Pandemic impact on Minot city finances less than expected

Pandemic impact on city finances less than expected

Submitted Photo A rendering shows a car wash building to be constructed at 619 N. Broadway. The Minot City Council approved a Renaissance Zone tax exemption for the proposed construction Monday.

The coronavirus pandemic is having less of a negative impact on the City of Minot’s budget than originally feared.

David Lakefield, city finance director and acting city manager, told the Minot City Council Monday that federal relief funds and sales tax collections that held steadier than anticipated have put the city in a better-than-expected position going into 2021.

The council also gave its approval to a tax break for a car wash and the merger of Minot Area Development Corp. and the Minot Area Chamber of Commerce during the meeting that brought some favorable news regarding city finances.

A projected $6.3 million budget shortfall due to the pandemic is now estimated to be a $1.2 million shortfall.

The city originally projected collecting $10 million from each penny of sales tax in 2020, down from $11 million in 2019. Lakefield said the projection was changed to $8.5 million with the economic retraction at the start of the pandemic. However, actual collections through October were trending above the original $10 million forecast, he said.

Collections are down 8% from 2019 but are running 3% ahead of the original forecast for 2020, he said. He noted holiday spending in the final two months of the year will be critical to final sales tax numbers, though.

Lakefield said the city has fared worse than expected with interest revenue because of the low rates currently.

The council had made $7.6 million in budget cuts in response to the pandemic. Lakefield said those cuts now mean more money carried over into 2021 than forecasted and an opportunity to look at projects that have been held back.

Earlier this year, the council removed a new fire station and City Hall retaining wall from the budget, restoring partial funding for both in the 2021 budget.

The city also invested this past year in upgrading technology for remote services and to accommodate a more mobile workforce.

“This pandemic has pointed out to us we were not ready with our technology,” Lakefield said.

In other action Monday, the council revisited a Renaissance Zone project that previously had been denied a five-year property-tax exemption. The vote had been 3-3. Some council members questioned whether the type of project, a car wash, should qualify for Renaissance Zone assistance.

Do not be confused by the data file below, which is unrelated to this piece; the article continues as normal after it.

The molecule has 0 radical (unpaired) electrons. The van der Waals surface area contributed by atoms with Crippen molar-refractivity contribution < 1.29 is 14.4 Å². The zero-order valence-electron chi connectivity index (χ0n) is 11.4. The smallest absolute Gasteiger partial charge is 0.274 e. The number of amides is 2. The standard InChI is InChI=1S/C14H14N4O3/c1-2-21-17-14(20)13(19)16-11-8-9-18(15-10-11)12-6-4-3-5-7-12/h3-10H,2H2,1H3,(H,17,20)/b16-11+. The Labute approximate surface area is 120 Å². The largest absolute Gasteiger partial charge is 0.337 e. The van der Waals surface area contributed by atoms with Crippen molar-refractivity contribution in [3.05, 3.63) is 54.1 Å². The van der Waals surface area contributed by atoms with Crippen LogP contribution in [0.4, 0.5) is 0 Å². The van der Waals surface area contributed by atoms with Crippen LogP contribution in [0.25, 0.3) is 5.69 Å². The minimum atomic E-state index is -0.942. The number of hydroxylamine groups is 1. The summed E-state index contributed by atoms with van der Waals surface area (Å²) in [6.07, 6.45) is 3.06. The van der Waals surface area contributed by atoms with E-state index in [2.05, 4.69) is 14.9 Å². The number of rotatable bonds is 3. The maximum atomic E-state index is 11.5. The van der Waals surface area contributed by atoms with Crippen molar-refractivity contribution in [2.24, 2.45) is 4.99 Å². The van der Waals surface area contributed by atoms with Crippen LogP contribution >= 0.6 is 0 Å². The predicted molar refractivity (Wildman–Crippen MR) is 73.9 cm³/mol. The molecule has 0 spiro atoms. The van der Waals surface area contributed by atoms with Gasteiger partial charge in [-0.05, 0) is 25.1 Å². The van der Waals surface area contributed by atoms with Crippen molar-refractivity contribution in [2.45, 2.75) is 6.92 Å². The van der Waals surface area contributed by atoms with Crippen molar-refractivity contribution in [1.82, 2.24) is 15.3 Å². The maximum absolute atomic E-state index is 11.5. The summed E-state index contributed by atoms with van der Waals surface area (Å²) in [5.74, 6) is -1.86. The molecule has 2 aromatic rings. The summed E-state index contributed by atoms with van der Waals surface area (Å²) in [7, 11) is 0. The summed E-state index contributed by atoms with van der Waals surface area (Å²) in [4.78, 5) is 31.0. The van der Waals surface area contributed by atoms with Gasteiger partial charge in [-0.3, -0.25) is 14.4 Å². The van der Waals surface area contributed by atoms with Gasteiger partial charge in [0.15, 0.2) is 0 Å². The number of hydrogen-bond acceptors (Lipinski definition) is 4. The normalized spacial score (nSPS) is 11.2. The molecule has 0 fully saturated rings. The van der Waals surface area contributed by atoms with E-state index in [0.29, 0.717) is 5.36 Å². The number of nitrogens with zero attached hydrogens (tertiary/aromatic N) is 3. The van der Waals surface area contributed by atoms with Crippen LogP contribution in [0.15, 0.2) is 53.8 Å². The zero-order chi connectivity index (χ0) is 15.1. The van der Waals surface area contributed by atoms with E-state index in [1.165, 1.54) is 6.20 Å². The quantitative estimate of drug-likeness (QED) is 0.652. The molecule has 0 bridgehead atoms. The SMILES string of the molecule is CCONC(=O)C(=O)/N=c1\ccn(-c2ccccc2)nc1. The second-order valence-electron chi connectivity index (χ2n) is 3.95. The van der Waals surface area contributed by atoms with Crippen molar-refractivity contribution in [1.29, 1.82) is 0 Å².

TITA, LLC, represented by Gabriel Holt, wants to construct a new building on property at 619 N. Broadway that has been vacant for several years.

Brian Billingsley, community and economic development director for the city, told the council that the project meets the Renaissance Zone rules so should be approved. The project came before the council last month because a public hearing was required. With no members of the public arguing the project failed to meet the rules, the council is obligated to approve it, he said.

The conclusion that the council’s hands were tied took members aback.

“If we get to vote on it, we should be able to vote on it and not be told how to vote on it just because they meet criteria,” council member Tom Ross said.

“I always thought this was a special incentive we gave,” council member Stephan Podrygula said of the tax break. “Not just kind of a matter of right.”

After seeing the plans for the project, council member Carrie Evans said she believes she erred in previously voting against the tax break. She suggested amending rules in the 2016 Renaissance Zone plan to take into account the different types of properties now in the zone. Originally focused on the downtown, the more recent inclusion of North Broadway properties and eventual inclusion of Trinity buildings require a different vision, she said.

“Everybody agrees the time has come to tweak the 2016 plan to take into consideration the different flavors we have of the zones,” Evans said. “What we want to see as a council on North Broadway is different than what we want to see on Central Ave in an old, historic building.”

The council voted 6-0, with Paul Pitner abstaining, to approve the tax break. The council also will be looking to the Renaissance Zone Committee for a revision of the zone guidelines.

In other business:

– The council voted 7-0 to cast its two ballots to support the merger of Minot Area Development Corp. and the Minot Area Chamber of Commerce. The city belongs to both organizations. Members are voting on the merger this month.

– Master Officer Aaron Moss with the Minot Police Department reported the Fraternal Order of Police’s fourth annual toy collection drive matched last year’s collections and cash donations were up. A police shopping event with disadvantaged youth has been revised to allow the youth to create wishlists that police officers and air base security officers will fulfill.

– The council voted 7-0 to advertise for a staff attorney to handle municipal prosecution services. The city had been contracting with a Minot firm for prosecutorial services. That contract ended in October, and the city re-advertised, receiving one proposal, which it rejected. The legal department currently has a city attorney and an assistant attorney.


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